Understanding Polycarbonate and ABS Injection Molding
Polycarbonate and ABS are two of the most common plastics used in injection molding. Both offer unique benefits that make them suitable for a wide range of applications. This article provides an in-depth look at polycarbonate and ABS injection molding – from their key properties and advantages to design considerations and applications. ABS plastic is another popular material for injection molded parts and products. Learn about the ABS molding process here. Injection molding with polycarbonate and ABS allows for efficient mass production of plastic components.
An Overview of Polycarbonate Injection Molding
Polycarbonate (PC) is an incredibly versatile thermoplastic polymer. It combines high impact strength, temperature resistance, and optical clarity in one material. This unique mix of properties makes polycarbonate a popular choice for injection molded parts and products. Molding polycarbonate plastics is a common manufacturing technique for durable products. The process involves injecting polycarbonate into molds to create custom shapes. Read more about polycarbonate injection techniques.
Some of the key advantages of polycarbonate injection molding include:
- High impact strength – PC has very high impact and flexural strength. It can withstand high mechanical stresses and impacts without fracturing. This makes it suitable for items that need to endure drops, shocks or vibrations.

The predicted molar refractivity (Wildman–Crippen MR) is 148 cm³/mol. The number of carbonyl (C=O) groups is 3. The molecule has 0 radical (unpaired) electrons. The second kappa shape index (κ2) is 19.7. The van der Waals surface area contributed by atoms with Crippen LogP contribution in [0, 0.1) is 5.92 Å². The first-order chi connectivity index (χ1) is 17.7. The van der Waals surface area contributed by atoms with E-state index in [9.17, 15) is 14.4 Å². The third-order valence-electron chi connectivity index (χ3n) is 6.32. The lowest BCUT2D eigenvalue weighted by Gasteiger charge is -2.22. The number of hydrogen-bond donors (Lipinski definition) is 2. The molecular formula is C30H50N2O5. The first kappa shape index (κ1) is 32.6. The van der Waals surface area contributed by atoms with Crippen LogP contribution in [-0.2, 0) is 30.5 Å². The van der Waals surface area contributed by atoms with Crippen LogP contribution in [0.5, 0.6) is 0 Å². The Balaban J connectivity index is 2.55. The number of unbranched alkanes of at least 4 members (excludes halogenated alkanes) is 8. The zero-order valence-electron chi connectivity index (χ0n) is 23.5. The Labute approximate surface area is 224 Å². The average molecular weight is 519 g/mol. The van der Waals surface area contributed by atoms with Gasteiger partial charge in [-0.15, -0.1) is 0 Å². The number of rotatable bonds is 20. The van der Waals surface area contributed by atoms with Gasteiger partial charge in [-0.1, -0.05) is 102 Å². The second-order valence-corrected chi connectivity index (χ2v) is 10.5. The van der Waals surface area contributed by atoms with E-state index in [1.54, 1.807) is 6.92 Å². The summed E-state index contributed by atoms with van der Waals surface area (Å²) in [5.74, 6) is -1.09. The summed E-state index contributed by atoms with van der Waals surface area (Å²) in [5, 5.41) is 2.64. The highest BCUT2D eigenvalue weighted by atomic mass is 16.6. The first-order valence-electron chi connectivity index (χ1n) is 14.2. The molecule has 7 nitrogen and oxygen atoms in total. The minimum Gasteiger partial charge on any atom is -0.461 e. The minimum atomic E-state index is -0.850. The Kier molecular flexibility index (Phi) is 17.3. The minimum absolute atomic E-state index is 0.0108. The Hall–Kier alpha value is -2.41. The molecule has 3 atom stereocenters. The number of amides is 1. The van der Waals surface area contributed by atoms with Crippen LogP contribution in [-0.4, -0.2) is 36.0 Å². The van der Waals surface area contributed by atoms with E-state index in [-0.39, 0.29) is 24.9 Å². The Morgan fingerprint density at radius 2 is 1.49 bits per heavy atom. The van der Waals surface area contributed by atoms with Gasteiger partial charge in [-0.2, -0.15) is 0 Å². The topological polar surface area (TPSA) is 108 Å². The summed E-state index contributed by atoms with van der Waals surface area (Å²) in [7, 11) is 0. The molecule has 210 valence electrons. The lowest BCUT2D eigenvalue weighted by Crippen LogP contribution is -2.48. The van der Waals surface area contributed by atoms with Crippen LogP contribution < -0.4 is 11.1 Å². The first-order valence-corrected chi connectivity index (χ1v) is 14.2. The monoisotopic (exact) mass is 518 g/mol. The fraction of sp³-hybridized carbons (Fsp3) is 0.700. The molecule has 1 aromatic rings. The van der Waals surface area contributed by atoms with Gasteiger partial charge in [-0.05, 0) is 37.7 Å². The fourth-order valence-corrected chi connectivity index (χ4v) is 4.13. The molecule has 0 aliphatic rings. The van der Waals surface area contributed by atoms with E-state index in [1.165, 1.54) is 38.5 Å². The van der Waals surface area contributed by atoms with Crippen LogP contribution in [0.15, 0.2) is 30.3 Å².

- Heat resistance – Polycarbonate has a high glass transition temperature of around 150°C. It can withstand temperatures up to 115°C without deforming. This heat performance allows PC to be used in applications like automotive lenses, lighting, and other products that generate heat.
- Optical clarity – Polycarbonate has high light transmission. It is crystal clear and transparent. This makes it a good choice for applications like lenses, face shields, transparent covers, and machine guards. The clarity also allows colorful molded-in components or backlighting.
- Dimensionally stable – Parts molded from polycarbonate retain their shape well. PC has low creep and deformation tendencies at high temperatures which help molded components hold their form.
- Good electrical properties – Polycarbonate is an excellent insulator and has high dielectric strength. This allows it to be used in electrical and electronic applications.
- UV/weather resistance – PC has moderate UV resistance and weatherability. It can be used outdoors or in lighting fixtures but may yellow or show reduced mechanical properties over time when exposed to UV light.
- Range of processing options – Polycarbonate can be processed on conventional injection molding machines. Film insert molding, co-injection molding, and overmolding can also be used to produce PC parts with unique properties or embedded components.
Polycarbonate’s versatility allows it to be used across a wide spectrum of industries and applications:
- Automotive – Headlamps, instrument panels, bumpers, mirror housings
- Electronics – Laptop bodies, smartphone covers, monitor frames
- Medical – Face shields, medical tools, inhalers, transparent tubes
- Construction – Lighting fixtures, glazing, roofing, sound walls
- Consumer goods – Eyeglasses, sports safety gear, transparent cases
Understanding ABS Injection Molding